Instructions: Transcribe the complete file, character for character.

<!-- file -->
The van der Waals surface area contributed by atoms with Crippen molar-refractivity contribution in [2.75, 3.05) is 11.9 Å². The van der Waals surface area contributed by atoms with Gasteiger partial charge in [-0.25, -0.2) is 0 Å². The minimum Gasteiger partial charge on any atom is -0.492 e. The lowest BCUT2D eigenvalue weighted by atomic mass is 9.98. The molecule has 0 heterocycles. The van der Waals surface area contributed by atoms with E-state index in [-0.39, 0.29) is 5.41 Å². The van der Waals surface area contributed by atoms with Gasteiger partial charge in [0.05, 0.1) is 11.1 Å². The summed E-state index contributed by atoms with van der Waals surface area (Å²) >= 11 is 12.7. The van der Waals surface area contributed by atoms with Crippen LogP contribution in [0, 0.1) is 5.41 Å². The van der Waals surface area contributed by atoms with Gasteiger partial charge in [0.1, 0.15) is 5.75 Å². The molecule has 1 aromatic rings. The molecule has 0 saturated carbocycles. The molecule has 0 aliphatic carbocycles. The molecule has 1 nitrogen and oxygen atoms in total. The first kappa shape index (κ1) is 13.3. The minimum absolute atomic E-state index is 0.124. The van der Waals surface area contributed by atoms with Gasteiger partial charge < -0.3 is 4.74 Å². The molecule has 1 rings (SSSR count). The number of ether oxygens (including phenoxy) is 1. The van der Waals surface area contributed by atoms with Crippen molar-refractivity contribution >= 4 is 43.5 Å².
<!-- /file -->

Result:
The van der Waals surface area contributed by atoms with Crippen molar-refractivity contribution in [2.75, 3.05) is 11.9 Å². The van der Waals surface area contributed by atoms with Gasteiger partial charge in [-0.25, -0.2) is 0 Å². The minimum Gasteiger partial charge on any atom is -0.492 e. The lowest BCUT2D eigenvalue weighted by atomic mass is 9.98. The molecule has 0 heterocycles. The van der Waals surface area contributed by atoms with E-state index in [-0.39, 0.29) is 5.41 Å². The van der Waals surface area contributed by atoms with Gasteiger partial charge in [0.05, 0.1) is 11.1 Å². The summed E-state index contributed by atoms with van der Waals surface area (Å²) >= 11 is 12.7. The van der Waals surface area contributed by atoms with Crippen LogP contribution in [0, 0.1) is 5.41 Å². The van der Waals surface area contributed by atoms with Gasteiger partial charge in [0.1, 0.15) is 5.75 Å². The molecule has 1 aromatic rings. The molecule has 0 saturated carbocycles. The molecule has 0 aliphatic carbocycles. The molecule has 1 nitrogen and oxygen atoms in total. The first kappa shape index (κ1) is 13.3. The minimum absolute atomic E-state index is 0.124. The van der Waals surface area contributed by atoms with Gasteiger partial charge < -0.3 is 4.74 Å². The molecule has 1 rings (SSSR count). The number of ether oxygens (including phenoxy) is 1. The van der Waals surface area contributed by atoms with Crippen molar-refractivity contribution >= 4 is 43.5 Å².